16th June 2020
The European Commission has ignored its legal obligation to ensure the trade agreement with the ‘Mercosur’ group of South American countries will not lead to social, economic, environmental degradation and human rights violations, our new legal complaint highlights.
In a formal complaint submitted to the European Ombudsman, environmental and human rights organisations – ClientEarth, Fern, Veblen Institute, La Fondation Nicolas Hulot pour la Nature et l'Homme and International Federation for Human Rights – have outlined the Commission’s failure in concluding the trade negotiations without fully considering the agreement’s potential social, environmental and economic impacts.
In June last year, the Commission announced that after more than 20 years of negotiation it had reached a trade agreement with the Mercosur countries of Argentina, Brazil, Paraguay and Uruguay – combined the fifth largest economy outside the EU, with an annual GDP of EUR 2.2 trillion.
But we have warned that the Commission did not have enough information to properly consider the deal’s potential impact on issues such as the deforestation of the Amazon rainforest, use of dangerous pesticides in farming or rights of indigenous population when negotiating it.
Our trade and environment lawyer Amandine Van Den Berghe said: “To properly agree a trade deal, negotiators are required to assess any potential social, environmental and economic impacts.
“Trade deals should only be struck when they will have a positive impact and, most importantly, will not have negative environment and social impacts.
“By failing to consider this, the European Commission is essentially turning a blind eye to the potential impact trading with these South American countries will have on Brazilian rainforests and indigenous rights.”
The submitted complaint details how the Commission failed to complete a sustainability impact assessment before negotiations ended and only published a draft report four months after the deal was struck, making the purpose of the process meaningless and any participation from civil society impossible.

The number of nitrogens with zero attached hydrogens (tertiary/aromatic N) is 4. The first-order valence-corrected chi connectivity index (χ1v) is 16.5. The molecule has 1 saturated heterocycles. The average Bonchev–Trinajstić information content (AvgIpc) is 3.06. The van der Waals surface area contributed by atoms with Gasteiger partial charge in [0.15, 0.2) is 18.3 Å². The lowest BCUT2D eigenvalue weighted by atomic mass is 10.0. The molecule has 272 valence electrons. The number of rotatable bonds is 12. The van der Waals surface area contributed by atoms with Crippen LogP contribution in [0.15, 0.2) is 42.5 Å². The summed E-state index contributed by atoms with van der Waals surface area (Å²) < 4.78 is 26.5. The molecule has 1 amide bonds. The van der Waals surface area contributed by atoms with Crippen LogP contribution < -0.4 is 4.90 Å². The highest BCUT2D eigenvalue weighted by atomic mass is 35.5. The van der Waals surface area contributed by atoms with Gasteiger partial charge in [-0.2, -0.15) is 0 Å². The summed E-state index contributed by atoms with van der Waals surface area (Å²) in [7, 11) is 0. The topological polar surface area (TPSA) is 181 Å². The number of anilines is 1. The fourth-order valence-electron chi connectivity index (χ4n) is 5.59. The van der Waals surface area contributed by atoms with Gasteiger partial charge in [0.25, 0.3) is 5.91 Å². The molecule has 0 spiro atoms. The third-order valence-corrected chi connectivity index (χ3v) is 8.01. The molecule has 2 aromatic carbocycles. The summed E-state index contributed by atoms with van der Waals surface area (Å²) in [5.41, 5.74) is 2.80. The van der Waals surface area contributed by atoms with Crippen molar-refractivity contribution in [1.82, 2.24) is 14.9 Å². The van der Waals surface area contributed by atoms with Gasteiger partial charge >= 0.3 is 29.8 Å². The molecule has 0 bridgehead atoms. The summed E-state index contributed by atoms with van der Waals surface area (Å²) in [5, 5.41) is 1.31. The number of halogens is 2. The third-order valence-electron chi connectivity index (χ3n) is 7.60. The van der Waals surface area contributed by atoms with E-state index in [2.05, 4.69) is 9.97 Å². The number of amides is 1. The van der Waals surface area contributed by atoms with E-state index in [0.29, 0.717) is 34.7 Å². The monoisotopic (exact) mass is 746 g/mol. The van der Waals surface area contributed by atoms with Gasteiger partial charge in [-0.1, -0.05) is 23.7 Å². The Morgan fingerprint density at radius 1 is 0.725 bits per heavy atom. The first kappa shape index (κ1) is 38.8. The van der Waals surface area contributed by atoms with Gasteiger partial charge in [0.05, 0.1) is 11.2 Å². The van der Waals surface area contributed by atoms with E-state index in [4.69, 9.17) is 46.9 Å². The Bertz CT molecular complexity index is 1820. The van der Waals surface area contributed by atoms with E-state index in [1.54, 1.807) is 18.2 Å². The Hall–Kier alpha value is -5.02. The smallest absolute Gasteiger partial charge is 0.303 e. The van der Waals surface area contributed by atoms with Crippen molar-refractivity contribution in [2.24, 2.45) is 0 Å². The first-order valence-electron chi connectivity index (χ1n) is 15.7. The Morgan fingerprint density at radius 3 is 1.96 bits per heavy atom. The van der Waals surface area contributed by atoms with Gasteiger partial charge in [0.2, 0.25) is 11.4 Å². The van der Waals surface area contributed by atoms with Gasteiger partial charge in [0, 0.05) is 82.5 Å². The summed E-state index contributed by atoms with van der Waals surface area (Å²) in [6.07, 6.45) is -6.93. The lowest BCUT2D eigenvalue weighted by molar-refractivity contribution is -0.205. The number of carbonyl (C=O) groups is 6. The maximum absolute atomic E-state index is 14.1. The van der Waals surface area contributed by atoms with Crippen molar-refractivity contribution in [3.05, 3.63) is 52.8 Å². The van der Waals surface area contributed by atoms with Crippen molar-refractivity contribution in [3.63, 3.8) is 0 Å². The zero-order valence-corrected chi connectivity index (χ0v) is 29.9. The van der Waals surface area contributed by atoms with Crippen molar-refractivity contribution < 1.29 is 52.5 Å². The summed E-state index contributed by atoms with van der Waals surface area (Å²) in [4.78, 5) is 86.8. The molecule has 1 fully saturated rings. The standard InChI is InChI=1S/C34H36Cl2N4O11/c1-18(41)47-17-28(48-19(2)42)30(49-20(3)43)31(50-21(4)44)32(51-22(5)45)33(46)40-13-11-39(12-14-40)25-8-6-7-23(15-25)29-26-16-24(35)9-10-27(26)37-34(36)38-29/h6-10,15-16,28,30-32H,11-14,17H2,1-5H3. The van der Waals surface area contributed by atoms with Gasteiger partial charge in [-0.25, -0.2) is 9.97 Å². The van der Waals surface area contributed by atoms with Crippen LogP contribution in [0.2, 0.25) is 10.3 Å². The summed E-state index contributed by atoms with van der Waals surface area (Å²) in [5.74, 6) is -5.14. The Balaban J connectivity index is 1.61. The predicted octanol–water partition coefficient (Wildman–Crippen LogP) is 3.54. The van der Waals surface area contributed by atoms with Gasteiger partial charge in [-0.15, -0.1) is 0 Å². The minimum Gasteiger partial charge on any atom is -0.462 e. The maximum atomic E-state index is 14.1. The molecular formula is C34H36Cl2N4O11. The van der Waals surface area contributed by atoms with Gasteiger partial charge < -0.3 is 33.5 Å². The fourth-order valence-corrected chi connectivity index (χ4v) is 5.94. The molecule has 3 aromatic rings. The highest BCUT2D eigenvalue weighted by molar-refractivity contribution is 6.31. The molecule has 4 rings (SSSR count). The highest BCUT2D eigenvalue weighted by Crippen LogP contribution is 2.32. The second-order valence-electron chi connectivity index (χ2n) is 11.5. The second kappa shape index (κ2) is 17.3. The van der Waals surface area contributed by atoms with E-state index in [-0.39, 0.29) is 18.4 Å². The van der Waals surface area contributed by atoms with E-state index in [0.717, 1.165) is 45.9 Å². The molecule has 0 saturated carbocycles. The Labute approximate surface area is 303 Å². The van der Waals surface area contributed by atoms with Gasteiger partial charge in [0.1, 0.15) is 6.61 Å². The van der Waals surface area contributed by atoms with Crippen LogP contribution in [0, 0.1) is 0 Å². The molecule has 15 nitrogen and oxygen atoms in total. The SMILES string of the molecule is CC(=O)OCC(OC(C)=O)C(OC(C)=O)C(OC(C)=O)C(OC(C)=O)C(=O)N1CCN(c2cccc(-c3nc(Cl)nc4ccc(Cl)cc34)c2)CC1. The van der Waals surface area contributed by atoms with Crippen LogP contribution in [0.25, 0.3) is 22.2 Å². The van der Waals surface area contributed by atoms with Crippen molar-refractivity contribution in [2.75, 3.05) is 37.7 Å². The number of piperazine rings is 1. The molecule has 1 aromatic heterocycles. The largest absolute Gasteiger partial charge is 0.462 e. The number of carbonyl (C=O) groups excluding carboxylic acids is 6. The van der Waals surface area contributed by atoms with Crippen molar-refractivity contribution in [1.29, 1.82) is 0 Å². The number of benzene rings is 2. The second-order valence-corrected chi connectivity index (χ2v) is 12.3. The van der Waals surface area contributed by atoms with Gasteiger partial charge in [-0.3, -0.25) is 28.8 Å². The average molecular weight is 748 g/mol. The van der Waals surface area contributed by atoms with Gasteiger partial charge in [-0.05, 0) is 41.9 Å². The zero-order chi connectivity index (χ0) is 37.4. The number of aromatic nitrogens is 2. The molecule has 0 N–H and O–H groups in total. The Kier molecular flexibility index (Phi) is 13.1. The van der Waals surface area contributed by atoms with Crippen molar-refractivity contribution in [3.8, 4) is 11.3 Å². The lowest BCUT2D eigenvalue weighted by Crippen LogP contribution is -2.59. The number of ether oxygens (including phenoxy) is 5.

Furthermore, NGOs said the report was weak and its content proved the Commission lacked sufficient and appropriate information to ensure sound, transparent and facts-based policy choices during the negotiations.
Amandine added: “The Commission says it intends to pursue a trade policy ‘based on values’ and should not conclude free trade agreements without knowing if it could encourage the violations of these values.
“Such agreements must be based on independent impact assessments, conducted on time so that they can inform negotiations in a meaningful, inclusive and transparent manner.
“On top of this, the Commission’s failure to ensure appropriate participation from civil society constitutes maladministration."
Gaelle Dusepulchre, permanent representative of the International Federation for Human rights to the EU (FIDH) said:
“The EU Ombudsman has previously concluded that the Commission's refusal to carry out a human rights impact assessment constituted maladministration. We deplore that this previous position has not been followed by action
“It’s vital that previous decisions are acted upon, to both empower civil society and ensure the EU is held accountable in regard to its constitutional founding principles."